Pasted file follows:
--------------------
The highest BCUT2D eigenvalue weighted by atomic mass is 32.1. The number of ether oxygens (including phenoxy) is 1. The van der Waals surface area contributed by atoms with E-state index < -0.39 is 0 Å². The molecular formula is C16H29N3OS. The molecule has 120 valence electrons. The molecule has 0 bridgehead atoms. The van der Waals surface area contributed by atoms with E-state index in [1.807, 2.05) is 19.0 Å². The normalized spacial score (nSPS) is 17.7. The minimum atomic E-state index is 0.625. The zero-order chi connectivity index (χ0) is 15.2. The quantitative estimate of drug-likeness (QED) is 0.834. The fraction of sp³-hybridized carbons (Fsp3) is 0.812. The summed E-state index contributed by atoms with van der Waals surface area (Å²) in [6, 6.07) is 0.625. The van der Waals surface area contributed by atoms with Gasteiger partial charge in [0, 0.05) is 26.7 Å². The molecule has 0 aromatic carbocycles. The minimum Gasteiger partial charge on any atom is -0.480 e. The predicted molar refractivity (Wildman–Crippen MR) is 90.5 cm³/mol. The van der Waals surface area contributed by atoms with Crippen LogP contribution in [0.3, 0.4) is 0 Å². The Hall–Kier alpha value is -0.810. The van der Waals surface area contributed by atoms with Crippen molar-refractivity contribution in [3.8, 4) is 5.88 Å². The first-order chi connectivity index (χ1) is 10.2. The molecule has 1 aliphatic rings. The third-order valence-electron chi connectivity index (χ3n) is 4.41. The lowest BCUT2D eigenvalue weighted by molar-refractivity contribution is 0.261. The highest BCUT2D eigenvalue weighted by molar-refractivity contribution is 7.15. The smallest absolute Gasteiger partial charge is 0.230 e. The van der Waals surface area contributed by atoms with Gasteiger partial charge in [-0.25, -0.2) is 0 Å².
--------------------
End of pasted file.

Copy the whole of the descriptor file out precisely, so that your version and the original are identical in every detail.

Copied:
The highest BCUT2D eigenvalue weighted by atomic mass is 32.1. The number of ether oxygens (including phenoxy) is 1. The van der Waals surface area contributed by atoms with E-state index < -0.39 is 0 Å². The molecular formula is C16H29N3OS. The molecule has 120 valence electrons. The molecule has 0 bridgehead atoms. The van der Waals surface area contributed by atoms with E-state index in [1.807, 2.05) is 19.0 Å². The normalized spacial score (nSPS) is 17.7. The minimum atomic E-state index is 0.625. The zero-order chi connectivity index (χ0) is 15.2. The quantitative estimate of drug-likeness (QED) is 0.834. The fraction of sp³-hybridized carbons (Fsp3) is 0.812. The summed E-state index contributed by atoms with van der Waals surface area (Å²) in [6, 6.07) is 0.625. The van der Waals surface area contributed by atoms with Gasteiger partial charge in [0, 0.05) is 26.7 Å². The molecule has 0 aromatic carbocycles. The minimum Gasteiger partial charge on any atom is -0.480 e. The predicted molar refractivity (Wildman–Crippen MR) is 90.5 cm³/mol. The van der Waals surface area contributed by atoms with Crippen LogP contribution in [0.3, 0.4) is 0 Å². The Hall–Kier alpha value is -0.810. The van der Waals surface area contributed by atoms with Crippen molar-refractivity contribution in [3.8, 4) is 5.88 Å². The first-order chi connectivity index (χ1) is 10.2. The molecule has 1 aliphatic rings. The third-order valence-electron chi connectivity index (χ3n) is 4.41. The lowest BCUT2D eigenvalue weighted by molar-refractivity contribution is 0.261. The highest BCUT2D eigenvalue weighted by molar-refractivity contribution is 7.15. The smallest absolute Gasteiger partial charge is 0.230 e. The van der Waals surface area contributed by atoms with Gasteiger partial charge in [-0.25, -0.2) is 0 Å².